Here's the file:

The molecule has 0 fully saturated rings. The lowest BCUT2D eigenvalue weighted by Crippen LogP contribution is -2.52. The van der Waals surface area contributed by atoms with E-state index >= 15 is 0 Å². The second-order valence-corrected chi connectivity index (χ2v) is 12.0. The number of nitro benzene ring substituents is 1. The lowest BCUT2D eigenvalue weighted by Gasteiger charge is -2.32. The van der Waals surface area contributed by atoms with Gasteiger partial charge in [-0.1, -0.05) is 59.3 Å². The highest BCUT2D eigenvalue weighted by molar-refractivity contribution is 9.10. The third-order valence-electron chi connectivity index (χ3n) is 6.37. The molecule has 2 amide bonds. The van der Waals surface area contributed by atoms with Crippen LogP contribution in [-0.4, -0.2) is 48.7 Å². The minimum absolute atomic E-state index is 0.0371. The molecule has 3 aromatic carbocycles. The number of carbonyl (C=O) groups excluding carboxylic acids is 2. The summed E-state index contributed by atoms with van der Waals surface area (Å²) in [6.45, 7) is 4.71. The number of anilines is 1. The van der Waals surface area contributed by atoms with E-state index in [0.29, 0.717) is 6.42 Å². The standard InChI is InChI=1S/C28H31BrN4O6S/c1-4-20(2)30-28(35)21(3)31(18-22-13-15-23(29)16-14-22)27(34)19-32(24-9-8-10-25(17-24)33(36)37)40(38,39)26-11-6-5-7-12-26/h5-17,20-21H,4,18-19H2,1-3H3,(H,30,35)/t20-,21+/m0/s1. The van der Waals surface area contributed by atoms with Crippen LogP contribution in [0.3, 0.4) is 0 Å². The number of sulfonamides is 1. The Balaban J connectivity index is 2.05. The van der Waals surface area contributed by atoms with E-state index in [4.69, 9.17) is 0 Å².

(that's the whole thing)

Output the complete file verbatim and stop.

The molecule has 0 fully saturated rings. The lowest BCUT2D eigenvalue weighted by Crippen LogP contribution is -2.52. The van der Waals surface area contributed by atoms with E-state index >= 15 is 0 Å². The second-order valence-corrected chi connectivity index (χ2v) is 12.0. The number of nitro benzene ring substituents is 1. The lowest BCUT2D eigenvalue weighted by Gasteiger charge is -2.32. The van der Waals surface area contributed by atoms with Gasteiger partial charge in [-0.1, -0.05) is 59.3 Å². The highest BCUT2D eigenvalue weighted by molar-refractivity contribution is 9.10. The third-order valence-electron chi connectivity index (χ3n) is 6.37. The molecule has 2 amide bonds. The van der Waals surface area contributed by atoms with Crippen LogP contribution in [-0.4, -0.2) is 48.7 Å². The minimum absolute atomic E-state index is 0.0371. The molecule has 3 aromatic carbocycles. The number of carbonyl (C=O) groups excluding carboxylic acids is 2. The summed E-state index contributed by atoms with van der Waals surface area (Å²) in [6.45, 7) is 4.71. The number of anilines is 1. The van der Waals surface area contributed by atoms with E-state index in [0.29, 0.717) is 6.42 Å². The standard InChI is InChI=1S/C28H31BrN4O6S/c1-4-20(2)30-28(35)21(3)31(18-22-13-15-23(29)16-14-22)27(34)19-32(24-9-8-10-25(17-24)33(36)37)40(38,39)26-11-6-5-7-12-26/h5-17,20-21H,4,18-19H2,1-3H3,(H,30,35)/t20-,21+/m0/s1. The van der Waals surface area contributed by atoms with Crippen LogP contribution in [0.3, 0.4) is 0 Å². The number of sulfonamides is 1. The Balaban J connectivity index is 2.05. The van der Waals surface area contributed by atoms with E-state index in [4.69, 9.17) is 0 Å².